The idea of coin mixing is to have a service that takes a bunch of coins from a bunch of different people and then distribute coins back to people to other wallets that are not connected to their online persona.  By sending out different amounts and sending them out at different intervals, it becomes much more difficult to figure out who originally controlled what.

There have been several services that have done this for people, some of which have disappeared into the night, others that have stuck around. We are going to look at one service that offers possibly the most anonymous bitcoin experience possible, but still depends on a centralized service that requires a level of trust and another that is an Alpha version of a decentralized system that, unfortunately, finds itself built on the insecure base of Chrome.

They represent two different approaches to the same problem. Darkwallet is new age and is (or at some point will be) completely free from third party dependency. Bitcoin Fog, for the most part, does it the way Bitcoin mixers have for years, but does it with the most secure methods possible.

So which is better?

Darkwallet is a plugin for Chrome, which has to have some security concerns. The developers and its fans can tell me all day that the service is anonymous, but as long as it is built on the leaky structure that is Google's Chrome browser, I will remain hesitant to trust it completely.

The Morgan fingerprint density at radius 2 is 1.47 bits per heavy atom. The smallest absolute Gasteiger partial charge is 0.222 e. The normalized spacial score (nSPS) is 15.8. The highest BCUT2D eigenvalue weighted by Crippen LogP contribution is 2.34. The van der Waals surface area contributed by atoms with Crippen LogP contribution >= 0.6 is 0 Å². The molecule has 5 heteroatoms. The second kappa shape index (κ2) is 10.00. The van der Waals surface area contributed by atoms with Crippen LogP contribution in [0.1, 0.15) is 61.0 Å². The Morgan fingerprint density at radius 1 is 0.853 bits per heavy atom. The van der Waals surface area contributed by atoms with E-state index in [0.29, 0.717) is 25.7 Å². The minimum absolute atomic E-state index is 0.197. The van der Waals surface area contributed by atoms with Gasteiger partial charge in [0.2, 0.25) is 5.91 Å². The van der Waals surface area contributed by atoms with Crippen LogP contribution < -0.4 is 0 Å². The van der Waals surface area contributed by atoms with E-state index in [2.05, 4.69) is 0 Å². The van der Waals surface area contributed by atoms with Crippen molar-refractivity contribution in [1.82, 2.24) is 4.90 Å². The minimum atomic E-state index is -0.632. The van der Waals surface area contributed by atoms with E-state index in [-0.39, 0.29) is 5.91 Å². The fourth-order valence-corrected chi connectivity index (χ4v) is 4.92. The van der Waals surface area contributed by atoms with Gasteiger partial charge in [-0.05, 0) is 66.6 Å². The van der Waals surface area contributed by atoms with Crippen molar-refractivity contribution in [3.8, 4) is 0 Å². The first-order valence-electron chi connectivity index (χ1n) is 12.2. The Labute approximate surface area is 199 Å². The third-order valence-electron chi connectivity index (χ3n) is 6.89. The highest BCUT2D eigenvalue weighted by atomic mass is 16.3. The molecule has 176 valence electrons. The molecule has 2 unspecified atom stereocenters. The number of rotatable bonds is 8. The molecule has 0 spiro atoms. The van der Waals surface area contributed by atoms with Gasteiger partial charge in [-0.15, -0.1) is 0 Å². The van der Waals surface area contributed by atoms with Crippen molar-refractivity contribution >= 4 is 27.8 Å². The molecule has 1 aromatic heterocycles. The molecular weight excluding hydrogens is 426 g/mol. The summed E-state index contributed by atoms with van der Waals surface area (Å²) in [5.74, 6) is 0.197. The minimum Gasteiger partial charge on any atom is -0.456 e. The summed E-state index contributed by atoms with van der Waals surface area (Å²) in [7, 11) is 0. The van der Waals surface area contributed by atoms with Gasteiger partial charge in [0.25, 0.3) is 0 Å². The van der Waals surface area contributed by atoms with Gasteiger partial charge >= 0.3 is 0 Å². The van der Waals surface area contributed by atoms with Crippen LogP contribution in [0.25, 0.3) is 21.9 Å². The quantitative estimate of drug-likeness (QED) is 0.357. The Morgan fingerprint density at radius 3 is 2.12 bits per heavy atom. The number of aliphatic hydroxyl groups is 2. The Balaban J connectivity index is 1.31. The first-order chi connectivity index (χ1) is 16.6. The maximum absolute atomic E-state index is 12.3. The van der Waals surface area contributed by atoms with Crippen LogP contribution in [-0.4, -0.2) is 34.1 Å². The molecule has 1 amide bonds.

To get it running, you have to enable developer options for Chrome. Once you do that, it is as easy as installing any other Chrome Plugin. Inside, you'll find a very user friendly setup that gives you the option to reload your wallet from a seed made up of randomly generated words, or make a new wallet. The seed is so you can access your wallet from another computer, or if you somehow lose your login information.

After everything is set up you'll find a few different “pockets” made for you already: spending, business and savings. Each of those are broken down into further wallets, which are created for individual transactions and are called "pockets."

There is a contacts tab that comes preloaded with contacts to the darkwallet team and the libbitcoin team. Users can use those contacts to make donations. Presumably, you can find other contacts in the “lobby” tab, which acts as a troll box. Each time you join, you get a new identity, so it isn't immediately apparent how you add contacts within Dark Wallet.

The Lobby is intended to let users ask questions and keep each other entertained. However, I have found it to be empty most of the time and when there were people in it, they were often trying to impersonate the Dark Wallet team and was asking for donations (tip: don't give those scammers any money).

As this is an Alpha release, there are a few bugs, even a few known ones that haven't been worked out yet. For my first transaction, I sent to an address under my testing wallet labeled “pocket” (as opposed to unused) and they never showed up. Coins sent to the addresses labeled “unused” appeared almost immediately.